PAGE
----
The scene was set: I had press tickets to the L.A. Dance Project in Jackson Hall at the Mondavi Center. I was dressed up. I was with my gay best friend. I was prepared to be blown away by a dance group created by the man who choreographed Black Swan. I was already live-tweeting my experience, excited to gawk at 90-pound ballerinas prance across the stage.
Yeah, I was more wrong than I was right. The entire show was experimental, modern and not what anyone was expecting. Three separate performances with two 15-minute intermissions baffled everyone in the audience; even the rare young attendees were shocked at the weirdness of it all.
But this column isn’t going to be me whining about how I didn’t attend an actual ballet this weekend. It will be me whining about the ridiculous people in the audience.
First of all, during the second dance — mind you, each performance was about 25 minutes long — audience members actually left their seats to exit the theater. Sure, the “music” was unbearable (it was screeching noises for 30 minutes) and the dancing was smothered by the darkness that took over the stage, but to get up out of a $40 seat mid-performance? This wasn’t a community-theater holiday performance, people.
Second, every single intermission, some students would rush over to the girls sitting next to me, eager to dissect every movement, noise and element of the show thus far. It wasn’t until about two minutes into the first intermission that I realized that these were drama students. They were probably forced to attend the show for a theatre class, but because they were in fact drama majors, they thought they had some sort of legitimate opinion on the show.
Little did they know, they were sitting next to the biggest deal on campus: me. My guest and I remained silent, taking mental notes of all the ridiculous comments we were hearing.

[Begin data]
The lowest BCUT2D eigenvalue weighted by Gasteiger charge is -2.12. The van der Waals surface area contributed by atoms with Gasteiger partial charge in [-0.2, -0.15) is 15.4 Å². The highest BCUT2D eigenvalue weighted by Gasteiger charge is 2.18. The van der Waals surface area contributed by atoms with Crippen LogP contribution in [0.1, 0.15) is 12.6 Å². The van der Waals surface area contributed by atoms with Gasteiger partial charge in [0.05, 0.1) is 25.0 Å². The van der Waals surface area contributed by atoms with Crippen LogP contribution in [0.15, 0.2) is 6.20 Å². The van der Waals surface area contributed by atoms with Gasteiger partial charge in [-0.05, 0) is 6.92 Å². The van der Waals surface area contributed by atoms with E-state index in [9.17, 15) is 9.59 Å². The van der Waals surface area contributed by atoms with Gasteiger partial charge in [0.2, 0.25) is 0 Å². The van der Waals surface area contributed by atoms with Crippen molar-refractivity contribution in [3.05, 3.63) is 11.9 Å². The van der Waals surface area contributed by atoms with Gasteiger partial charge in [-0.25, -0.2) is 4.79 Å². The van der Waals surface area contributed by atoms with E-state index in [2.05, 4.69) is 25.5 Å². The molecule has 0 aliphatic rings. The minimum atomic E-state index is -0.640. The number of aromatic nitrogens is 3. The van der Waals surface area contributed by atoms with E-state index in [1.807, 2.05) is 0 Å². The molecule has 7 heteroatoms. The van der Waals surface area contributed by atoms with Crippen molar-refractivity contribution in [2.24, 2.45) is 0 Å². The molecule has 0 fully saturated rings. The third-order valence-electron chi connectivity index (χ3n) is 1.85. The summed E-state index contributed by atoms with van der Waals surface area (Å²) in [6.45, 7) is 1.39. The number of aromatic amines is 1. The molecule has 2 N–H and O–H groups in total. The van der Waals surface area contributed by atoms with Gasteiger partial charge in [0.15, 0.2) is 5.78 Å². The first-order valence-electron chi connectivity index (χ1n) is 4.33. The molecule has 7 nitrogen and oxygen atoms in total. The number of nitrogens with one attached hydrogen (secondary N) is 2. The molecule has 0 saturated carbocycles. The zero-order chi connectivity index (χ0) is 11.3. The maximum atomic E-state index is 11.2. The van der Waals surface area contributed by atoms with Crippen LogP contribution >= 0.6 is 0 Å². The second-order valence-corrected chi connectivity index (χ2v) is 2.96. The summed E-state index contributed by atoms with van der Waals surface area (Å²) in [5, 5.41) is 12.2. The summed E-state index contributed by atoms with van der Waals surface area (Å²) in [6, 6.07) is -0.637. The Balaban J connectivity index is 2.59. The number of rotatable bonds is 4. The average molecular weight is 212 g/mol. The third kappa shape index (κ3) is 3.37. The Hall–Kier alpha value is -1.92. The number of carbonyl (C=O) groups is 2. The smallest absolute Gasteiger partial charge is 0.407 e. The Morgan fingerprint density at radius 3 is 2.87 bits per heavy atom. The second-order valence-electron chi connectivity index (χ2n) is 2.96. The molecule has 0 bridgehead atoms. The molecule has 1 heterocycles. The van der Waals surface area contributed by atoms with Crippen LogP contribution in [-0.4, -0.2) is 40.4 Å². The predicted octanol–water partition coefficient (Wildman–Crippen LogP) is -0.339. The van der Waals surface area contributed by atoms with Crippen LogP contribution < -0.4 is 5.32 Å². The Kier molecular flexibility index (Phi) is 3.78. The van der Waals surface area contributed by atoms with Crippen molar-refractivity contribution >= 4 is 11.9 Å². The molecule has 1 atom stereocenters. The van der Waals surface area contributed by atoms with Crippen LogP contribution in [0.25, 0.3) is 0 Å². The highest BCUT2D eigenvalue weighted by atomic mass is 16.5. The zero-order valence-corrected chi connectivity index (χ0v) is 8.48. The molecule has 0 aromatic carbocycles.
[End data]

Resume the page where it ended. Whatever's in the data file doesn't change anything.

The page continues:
“Oh my god, do you think that the lighting was influenced by the same lighting designer our professor mentioned that time in class? I should email her and impress her. What are you writing for the assignment?”
“Yeah, I did a show like this back in high school. Did you know that I was in 30 musicals? I was a big deal. I’ve always been the lead in every show I’ve been in. This stuff that we’re watching? Not even a big deal.”
I was seconds away from turning toward them and laughing my ass off. I went into the show ready to write a review of the actual performance and ended up changing my mind due to the people I sat next to.
The second dance was purely silent for the first 10 minutes, it seemed. And of course everyone in the effing theater had to cough during it. The girl next to me, completely healthy during each intermission, had no problem hacking up a lung during the silent parts of the show. Oh, and the snacks she HAD to unwrap DURING the show? Everyone could hear you, sweetie.
And one last thing, in a pitch-black theater, let alone the Mondavi Center, a cell phone has no reason to be out during a performance. But no. The girl next to me suddenly decided that she was the lighting director and had to light up the audience with her Nokia brick of a phone with a pop-out keyboard.
Do people not understand respect? How to pay attention for freaking 90 minutes? The people on stage have more talent than you probably have or will ever have. If you’re so cultured in the world of drama, shouldn’t you understand how an audience should be acting? Who do you think you are?
You know what? At least share the snacks.
ELIZABETH ORPINA can be reached at firstname.lastname@example.org.